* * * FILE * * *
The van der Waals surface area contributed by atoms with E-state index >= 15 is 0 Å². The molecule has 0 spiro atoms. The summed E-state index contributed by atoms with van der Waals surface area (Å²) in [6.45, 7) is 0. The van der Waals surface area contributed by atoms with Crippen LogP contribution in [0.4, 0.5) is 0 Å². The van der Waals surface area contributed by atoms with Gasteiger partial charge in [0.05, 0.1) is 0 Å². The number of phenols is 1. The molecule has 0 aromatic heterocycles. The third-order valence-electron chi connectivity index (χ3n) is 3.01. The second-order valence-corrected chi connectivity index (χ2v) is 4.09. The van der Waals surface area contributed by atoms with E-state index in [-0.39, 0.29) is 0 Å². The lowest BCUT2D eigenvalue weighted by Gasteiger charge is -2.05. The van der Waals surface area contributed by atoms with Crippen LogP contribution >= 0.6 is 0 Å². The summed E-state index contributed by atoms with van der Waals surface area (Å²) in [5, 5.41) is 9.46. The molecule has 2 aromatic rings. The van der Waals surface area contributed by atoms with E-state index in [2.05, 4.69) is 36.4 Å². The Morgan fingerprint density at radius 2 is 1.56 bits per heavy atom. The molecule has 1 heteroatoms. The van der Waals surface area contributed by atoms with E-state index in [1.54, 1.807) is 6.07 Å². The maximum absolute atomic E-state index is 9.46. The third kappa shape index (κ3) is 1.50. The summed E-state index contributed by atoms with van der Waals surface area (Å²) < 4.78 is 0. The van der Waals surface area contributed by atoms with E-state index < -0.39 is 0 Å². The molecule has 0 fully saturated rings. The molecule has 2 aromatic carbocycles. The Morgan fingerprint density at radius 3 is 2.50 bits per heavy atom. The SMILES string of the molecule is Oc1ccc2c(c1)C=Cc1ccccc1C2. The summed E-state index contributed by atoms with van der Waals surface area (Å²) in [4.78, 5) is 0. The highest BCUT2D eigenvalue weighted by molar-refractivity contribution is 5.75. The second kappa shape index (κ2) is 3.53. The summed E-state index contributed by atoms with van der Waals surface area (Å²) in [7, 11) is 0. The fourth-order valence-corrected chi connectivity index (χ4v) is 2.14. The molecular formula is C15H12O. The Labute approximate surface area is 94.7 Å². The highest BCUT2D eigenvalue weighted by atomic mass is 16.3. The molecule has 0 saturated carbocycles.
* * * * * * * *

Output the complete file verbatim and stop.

The van der Waals surface area contributed by atoms with E-state index >= 15 is 0 Å². The molecule has 0 spiro atoms. The summed E-state index contributed by atoms with van der Waals surface area (Å²) in [6.45, 7) is 0. The van der Waals surface area contributed by atoms with Crippen LogP contribution in [0.4, 0.5) is 0 Å². The van der Waals surface area contributed by atoms with Gasteiger partial charge in [0.05, 0.1) is 0 Å². The number of phenols is 1. The molecule has 0 aromatic heterocycles. The third-order valence-electron chi connectivity index (χ3n) is 3.01. The second-order valence-corrected chi connectivity index (χ2v) is 4.09. The van der Waals surface area contributed by atoms with E-state index in [-0.39, 0.29) is 0 Å². The lowest BCUT2D eigenvalue weighted by Gasteiger charge is -2.05. The van der Waals surface area contributed by atoms with Crippen LogP contribution >= 0.6 is 0 Å². The summed E-state index contributed by atoms with van der Waals surface area (Å²) in [5, 5.41) is 9.46. The molecule has 2 aromatic rings. The van der Waals surface area contributed by atoms with E-state index in [2.05, 4.69) is 36.4 Å². The Morgan fingerprint density at radius 2 is 1.56 bits per heavy atom. The molecule has 1 heteroatoms. The van der Waals surface area contributed by atoms with E-state index in [1.54, 1.807) is 6.07 Å². The maximum absolute atomic E-state index is 9.46. The third kappa shape index (κ3) is 1.50. The summed E-state index contributed by atoms with van der Waals surface area (Å²) < 4.78 is 0. The van der Waals surface area contributed by atoms with E-state index < -0.39 is 0 Å². The molecule has 0 fully saturated rings. The molecule has 2 aromatic carbocycles. The Morgan fingerprint density at radius 3 is 2.50 bits per heavy atom. The SMILES string of the molecule is Oc1ccc2c(c1)C=Cc1ccccc1C2. The summed E-state index contributed by atoms with van der Waals surface area (Å²) in [4.78, 5) is 0. The highest BCUT2D eigenvalue weighted by molar-refractivity contribution is 5.75. The second kappa shape index (κ2) is 3.53. The summed E-state index contributed by atoms with van der Waals surface area (Å²) in [7, 11) is 0. The fourth-order valence-corrected chi connectivity index (χ4v) is 2.14. The molecular formula is C15H12O. The Labute approximate surface area is 94.7 Å². The highest BCUT2D eigenvalue weighted by atomic mass is 16.3. The molecule has 0 saturated carbocycles.